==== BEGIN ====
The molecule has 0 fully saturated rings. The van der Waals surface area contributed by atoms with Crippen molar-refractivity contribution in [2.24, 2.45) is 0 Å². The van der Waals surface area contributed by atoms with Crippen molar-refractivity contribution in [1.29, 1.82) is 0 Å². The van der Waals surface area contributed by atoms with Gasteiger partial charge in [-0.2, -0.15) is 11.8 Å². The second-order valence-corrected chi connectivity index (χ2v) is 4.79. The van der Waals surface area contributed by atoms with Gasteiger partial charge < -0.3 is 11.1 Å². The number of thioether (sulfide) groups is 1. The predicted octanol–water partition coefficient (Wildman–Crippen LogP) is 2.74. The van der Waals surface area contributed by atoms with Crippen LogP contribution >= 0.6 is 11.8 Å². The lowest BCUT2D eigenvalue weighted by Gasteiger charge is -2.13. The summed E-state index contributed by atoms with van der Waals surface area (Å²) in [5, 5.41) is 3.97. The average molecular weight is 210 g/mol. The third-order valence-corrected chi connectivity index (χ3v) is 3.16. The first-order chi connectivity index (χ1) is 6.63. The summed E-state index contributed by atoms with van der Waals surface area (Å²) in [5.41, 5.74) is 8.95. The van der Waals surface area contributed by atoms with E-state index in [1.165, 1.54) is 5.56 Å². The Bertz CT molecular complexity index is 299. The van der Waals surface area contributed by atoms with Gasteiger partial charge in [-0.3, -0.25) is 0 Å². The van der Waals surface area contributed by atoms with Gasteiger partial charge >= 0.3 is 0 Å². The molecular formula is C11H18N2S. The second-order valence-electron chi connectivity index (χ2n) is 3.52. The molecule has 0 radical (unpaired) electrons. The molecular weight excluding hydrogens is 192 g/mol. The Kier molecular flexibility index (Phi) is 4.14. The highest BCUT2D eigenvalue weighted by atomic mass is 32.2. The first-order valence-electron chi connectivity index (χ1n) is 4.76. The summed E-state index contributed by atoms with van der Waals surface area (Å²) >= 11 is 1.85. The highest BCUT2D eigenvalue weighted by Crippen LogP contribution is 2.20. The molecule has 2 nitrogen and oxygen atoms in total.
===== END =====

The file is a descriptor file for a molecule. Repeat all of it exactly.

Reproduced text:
The molecule has 0 fully saturated rings. The van der Waals surface area contributed by atoms with Crippen molar-refractivity contribution in [2.24, 2.45) is 0 Å². The van der Waals surface area contributed by atoms with Crippen molar-refractivity contribution in [1.29, 1.82) is 0 Å². The van der Waals surface area contributed by atoms with Gasteiger partial charge in [-0.2, -0.15) is 11.8 Å². The second-order valence-corrected chi connectivity index (χ2v) is 4.79. The van der Waals surface area contributed by atoms with Gasteiger partial charge < -0.3 is 11.1 Å². The number of thioether (sulfide) groups is 1. The predicted octanol–water partition coefficient (Wildman–Crippen LogP) is 2.74. The van der Waals surface area contributed by atoms with Crippen LogP contribution >= 0.6 is 11.8 Å². The lowest BCUT2D eigenvalue weighted by Gasteiger charge is -2.13. The summed E-state index contributed by atoms with van der Waals surface area (Å²) in [5, 5.41) is 3.97. The average molecular weight is 210 g/mol. The third-order valence-corrected chi connectivity index (χ3v) is 3.16. The first-order chi connectivity index (χ1) is 6.63. The summed E-state index contributed by atoms with van der Waals surface area (Å²) in [5.41, 5.74) is 8.95. The van der Waals surface area contributed by atoms with E-state index in [1.165, 1.54) is 5.56 Å². The Bertz CT molecular complexity index is 299. The van der Waals surface area contributed by atoms with Gasteiger partial charge in [-0.3, -0.25) is 0 Å². The van der Waals surface area contributed by atoms with Gasteiger partial charge >= 0.3 is 0 Å². The molecular formula is C11H18N2S. The second-order valence-electron chi connectivity index (χ2n) is 3.52. The molecule has 0 radical (unpaired) electrons. The molecular weight excluding hydrogens is 192 g/mol. The Kier molecular flexibility index (Phi) is 4.14. The highest BCUT2D eigenvalue weighted by atomic mass is 32.2. The first-order valence-electron chi connectivity index (χ1n) is 4.76. The summed E-state index contributed by atoms with van der Waals surface area (Å²) >= 11 is 1.85. The highest BCUT2D eigenvalue weighted by Crippen LogP contribution is 2.20. The molecule has 2 nitrogen and oxygen atoms in total.